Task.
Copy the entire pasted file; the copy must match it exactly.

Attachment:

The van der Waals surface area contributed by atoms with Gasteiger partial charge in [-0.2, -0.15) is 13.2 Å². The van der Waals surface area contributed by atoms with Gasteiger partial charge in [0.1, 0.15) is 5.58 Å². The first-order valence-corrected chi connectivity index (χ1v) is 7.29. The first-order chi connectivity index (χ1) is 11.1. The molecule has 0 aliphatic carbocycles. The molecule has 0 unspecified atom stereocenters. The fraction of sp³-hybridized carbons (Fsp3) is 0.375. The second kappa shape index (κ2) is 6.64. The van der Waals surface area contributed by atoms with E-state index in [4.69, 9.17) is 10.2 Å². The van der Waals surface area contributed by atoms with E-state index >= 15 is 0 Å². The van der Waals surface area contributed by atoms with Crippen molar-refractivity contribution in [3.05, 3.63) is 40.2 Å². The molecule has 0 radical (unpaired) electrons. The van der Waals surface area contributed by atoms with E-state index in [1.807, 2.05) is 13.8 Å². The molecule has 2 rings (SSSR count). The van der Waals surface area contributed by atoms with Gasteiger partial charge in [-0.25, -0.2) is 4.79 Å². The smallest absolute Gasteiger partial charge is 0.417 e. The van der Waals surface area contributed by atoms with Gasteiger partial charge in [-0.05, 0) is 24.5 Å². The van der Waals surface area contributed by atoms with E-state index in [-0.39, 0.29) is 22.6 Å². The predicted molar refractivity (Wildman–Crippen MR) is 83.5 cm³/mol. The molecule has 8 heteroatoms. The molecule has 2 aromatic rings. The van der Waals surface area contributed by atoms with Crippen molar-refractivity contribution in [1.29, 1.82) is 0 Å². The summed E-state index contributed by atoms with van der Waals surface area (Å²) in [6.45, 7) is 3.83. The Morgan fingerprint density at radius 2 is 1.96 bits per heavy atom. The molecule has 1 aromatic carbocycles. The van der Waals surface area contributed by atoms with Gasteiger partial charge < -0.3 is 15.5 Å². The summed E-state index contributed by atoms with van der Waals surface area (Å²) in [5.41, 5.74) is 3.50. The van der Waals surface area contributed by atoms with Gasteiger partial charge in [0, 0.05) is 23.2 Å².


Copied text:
The van der Waals surface area contributed by atoms with Gasteiger partial charge in [-0.2, -0.15) is 13.2 Å². The van der Waals surface area contributed by atoms with Gasteiger partial charge in [0.1, 0.15) is 5.58 Å². The first-order valence-corrected chi connectivity index (χ1v) is 7.29. The first-order chi connectivity index (χ1) is 11.1. The molecule has 0 aliphatic carbocycles. The molecule has 0 unspecified atom stereocenters. The fraction of sp³-hybridized carbons (Fsp3) is 0.375. The second kappa shape index (κ2) is 6.64. The van der Waals surface area contributed by atoms with E-state index in [4.69, 9.17) is 10.2 Å². The van der Waals surface area contributed by atoms with E-state index >= 15 is 0 Å². The van der Waals surface area contributed by atoms with Crippen molar-refractivity contribution in [3.05, 3.63) is 40.2 Å². The molecule has 0 radical (unpaired) electrons. The van der Waals surface area contributed by atoms with E-state index in [1.807, 2.05) is 13.8 Å². The molecule has 2 rings (SSSR count). The van der Waals surface area contributed by atoms with Gasteiger partial charge in [-0.25, -0.2) is 4.79 Å². The smallest absolute Gasteiger partial charge is 0.417 e. The van der Waals surface area contributed by atoms with Gasteiger partial charge in [-0.05, 0) is 24.5 Å². The van der Waals surface area contributed by atoms with E-state index in [-0.39, 0.29) is 22.6 Å². The predicted molar refractivity (Wildman–Crippen MR) is 83.5 cm³/mol. The molecule has 8 heteroatoms. The molecule has 2 aromatic rings. The van der Waals surface area contributed by atoms with Crippen molar-refractivity contribution in [1.29, 1.82) is 0 Å². The summed E-state index contributed by atoms with van der Waals surface area (Å²) in [6.45, 7) is 3.83. The Morgan fingerprint density at radius 2 is 1.96 bits per heavy atom. The molecule has 1 aromatic carbocycles. The van der Waals surface area contributed by atoms with Gasteiger partial charge < -0.3 is 15.5 Å². The summed E-state index contributed by atoms with van der Waals surface area (Å²) in [5.41, 5.74) is 3.50. The van der Waals surface area contributed by atoms with Gasteiger partial charge in [0, 0.05) is 23.2 Å².